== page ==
Most casual cyclists I see approaching these freeway ramps just get off the bike and wait for the traffic to ease before walking across the start of the freeway ramp. Hardly encouraging for novices on the bike.
    I shouldn't complain though. I know we cyclists have it better here than in many parts of the country.
    Good luck with your planning work.
    Ted.

  12. #12
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    Quote Originally Posted by PdxMark
    I was in Redmond a couple years ago and drove past a city limits sign touting Redmond as "Bicycle City USA," or some such thing. The irony was that the road I was on, like every other street I'd driven on in Redmond, was a cyclist's nightmare. Four lanes of dense, fast trafdfic with hardly even a hint of a shoulder. The Redmond Cycling Club organizes some great rides, like RAMROD, but the parts of the town I've seen are awful for bicycling.
    20 years ago Redmond was a great place to ride. Now it's hard to find the velodrome. I used to ride down the hill into redmond and do a lap from there out to Fall City, up to Carnation, and either loop back over the hills or head up to Duvall and back that way. Last time I was in Redmond was about two years ago and after that the only way I'd ride to the velodrome now is with the bike on a roof rack. Sad really, but the Mircosoft implosion has lead to traffic constipation I'm afraid.

    But life goes on, elsewhere for me.

  13. #13
    Windrider (Stubborn)
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    Some random thoughts

    I have joined MB1 & Miss M several times on rides in and around DC, and would make the following observations re Bike lanes:

    1.) DC has an extensive network of Bike lanes. While, when they are crowded, they included walkers, joggers, rollerbalders and bikers moving at various speeds, (and therefor are not ideal for training etc.), the main benefits appear to be twofold, 1.) they create methods to get into and out of the city to better country riding areas (and hence facilitate commuting) and they bypass heavily congested traffic areas. Both of these are significant benefits in DC.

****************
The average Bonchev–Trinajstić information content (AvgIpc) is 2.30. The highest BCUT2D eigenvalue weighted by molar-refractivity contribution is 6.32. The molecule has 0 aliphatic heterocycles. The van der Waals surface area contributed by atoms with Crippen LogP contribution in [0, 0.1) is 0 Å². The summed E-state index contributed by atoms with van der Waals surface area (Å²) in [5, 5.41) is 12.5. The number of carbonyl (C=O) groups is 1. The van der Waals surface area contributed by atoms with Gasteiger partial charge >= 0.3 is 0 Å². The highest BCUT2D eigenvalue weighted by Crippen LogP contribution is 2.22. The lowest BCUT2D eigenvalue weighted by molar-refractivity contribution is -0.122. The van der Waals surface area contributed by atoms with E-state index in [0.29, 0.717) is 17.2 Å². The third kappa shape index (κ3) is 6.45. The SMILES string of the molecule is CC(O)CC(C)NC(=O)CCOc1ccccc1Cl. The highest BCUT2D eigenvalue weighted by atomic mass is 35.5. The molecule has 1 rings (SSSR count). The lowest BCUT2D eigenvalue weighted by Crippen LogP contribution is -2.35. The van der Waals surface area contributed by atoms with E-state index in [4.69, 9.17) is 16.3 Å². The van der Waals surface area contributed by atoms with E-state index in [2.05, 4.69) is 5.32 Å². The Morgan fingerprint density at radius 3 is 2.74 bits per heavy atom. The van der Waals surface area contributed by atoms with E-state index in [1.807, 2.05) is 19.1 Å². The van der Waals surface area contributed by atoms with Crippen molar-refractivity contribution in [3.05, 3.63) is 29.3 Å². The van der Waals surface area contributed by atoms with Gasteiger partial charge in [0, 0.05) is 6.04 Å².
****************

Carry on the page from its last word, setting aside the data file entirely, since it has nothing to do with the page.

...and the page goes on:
2.) Where I live, they have converted an old RR right of way to a "Bike Lane". It is not used by any serious cyclist (except in off hours or time of year as a shortcut). There is little traffic, great shoulders on high traffic roads and it is easy to get to rural roads without using the path.

    I would suggest that you start with what benefit you want the paths to be, what do you want them used for, and then plan them accordingly.

    Good Luck.

    Len



    "Evil....is the complete lack of Empathy!"

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    No one is as bad as the worst thing they have done & no one is as good as the best thing they have done.........think of that when you feel like you understand someone.

  14. #14
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    Yes...

    The federal government is backing "Safe to School Routes" and has money for it. Although the deadline for TEA grants has passed, we are planning on applying for it when it comes around in three years. There are many people in place that will guide us along in the process. Adding to the city's committment to bicycle and pedestrian safety is Valdosta State University's master plan to include bike lanes around campus. We are going to try our best to have the bike lanes in the city go by all the elementary and middle schools and hook-up with those the University is planning to build.

  15. #15
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    Thanks Everybody for...

    ...taking the time to reply to my request. The information provided will be valuable in making Valdosta a safer place for cyclists and pedestrians. Valdosta just recently received Metropolitan status and there are many changes planned for the city.